The automat returned with a modern twist on Monday with the official launch of Fresh.Bowl, a vending machine chain in New York serving up freshly made salads in reusable glass jars.
The concept was created by restaurateur Chloe Vichot, head of food innovation, who also founded the New York restaurant Ancolie in 2016, which was known for its fresh composed salads served in reusable jars. Vichot said she closed Ancolie on Friday to focus on growing Fresh.Bowl, which will take many of the recipes from the restaurant to reach a broader audience through the machines.
“The feedback we got from consumers at Ancolie was very exciting and that’s why I realized that opening more stores and buildout, the rent and all of this was getting really difficult. So that’s why a vending machine was the perfect way to do it,” said Vichot.
Served by a commissary kitchen where dishes are made from scratch, Fresh.Bowl units will be stocked daily and the machines can hold up to 200 items, depending on how they are set up, she said.
The bowls — which might include dishes like the classic French lentil-and-goat cheese with walnuts, carrots and lettuce with a red-wine vinaigrette, or a Southwest salad with black beans, corn, red peppers and gem lettuce with a jalapeno-cilantro dressing — are roughly $6 to $12, including a $2 deposit for the jar that guests will get back as a credit toward their next meal when they return the jar to the machine and scan a barcode.
The jars will be collected, cleaned and sanitized at the commissary to be used again. “The idea is to build loyalty based on sustainability,” said Vichot.
Vichot’s business partner Zachary Lawless, who designed the prototype vending machine, said in a statement, “It’s our responsibility as a modern-day food company to both positively impact our community and minimize our impact on the environment. Most grab-and-go food options today are generic, mass produced, highly processed and over packaged. Fresh.Bowl is offering a more-thoughtful approach as we never sacrifice convenience for quality or sustainability.”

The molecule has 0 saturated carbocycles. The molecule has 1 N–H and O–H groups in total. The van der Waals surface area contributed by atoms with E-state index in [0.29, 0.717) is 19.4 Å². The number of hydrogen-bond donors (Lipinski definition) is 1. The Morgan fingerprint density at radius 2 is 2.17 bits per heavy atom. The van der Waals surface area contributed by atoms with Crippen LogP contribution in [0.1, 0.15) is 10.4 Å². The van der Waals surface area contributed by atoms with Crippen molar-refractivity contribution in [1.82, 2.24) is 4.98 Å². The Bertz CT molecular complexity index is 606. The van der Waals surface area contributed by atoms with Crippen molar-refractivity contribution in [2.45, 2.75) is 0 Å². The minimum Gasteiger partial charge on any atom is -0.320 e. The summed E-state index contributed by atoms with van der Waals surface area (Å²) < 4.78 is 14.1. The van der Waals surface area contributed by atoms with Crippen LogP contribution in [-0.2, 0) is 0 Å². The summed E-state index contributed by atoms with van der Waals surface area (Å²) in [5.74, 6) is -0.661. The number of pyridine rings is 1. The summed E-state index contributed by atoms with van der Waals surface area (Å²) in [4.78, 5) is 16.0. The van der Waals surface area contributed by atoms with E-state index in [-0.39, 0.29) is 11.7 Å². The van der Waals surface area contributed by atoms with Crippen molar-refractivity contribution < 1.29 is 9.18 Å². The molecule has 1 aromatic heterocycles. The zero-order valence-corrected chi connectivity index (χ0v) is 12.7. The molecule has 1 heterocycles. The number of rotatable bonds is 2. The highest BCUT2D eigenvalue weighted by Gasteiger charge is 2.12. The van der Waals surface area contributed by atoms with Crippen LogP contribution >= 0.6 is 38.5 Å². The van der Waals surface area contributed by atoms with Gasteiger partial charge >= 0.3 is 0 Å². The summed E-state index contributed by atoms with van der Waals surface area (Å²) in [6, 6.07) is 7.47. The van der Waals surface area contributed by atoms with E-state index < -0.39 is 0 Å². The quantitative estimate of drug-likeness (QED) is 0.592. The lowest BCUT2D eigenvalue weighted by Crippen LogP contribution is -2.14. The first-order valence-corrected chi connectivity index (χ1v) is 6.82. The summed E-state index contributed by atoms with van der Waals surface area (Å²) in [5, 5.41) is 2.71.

The partners have been testing the Fresh.Bowl concept for six months at a WeWorks location. Starting Monday, more units were scheduled to launch at a midtown office building and at the Fulton Street Station downtown, followed by a unit at the New York headquarters of creative agency Droga5. Fulton Street will be the first public location.
Fresh.Bowl joins other vending-machine-meal concepts such as the 275-unit Chicago-based Farmer’s Fridge, which has units in Chicago, Indianapolis and Milwaukee, and the Montreal-based Portions, a two-unit brand started by a Canadian father-son duo.
Vichot said she hopes to see as many as 300 Fresh.Bowl units throughout New York City, and the goal is to reach 100 by the end of 2020. The company is talking with New York University and other potential hosts that might be looking for fresh and convenient food, served sustainably, at an accessible price point.
“This summer we will try to have 10 machines as a test to show it’s working, and then we’ll go out to raise more capital,” said Vichot.
Contact Lisa Jennings at [email protected]
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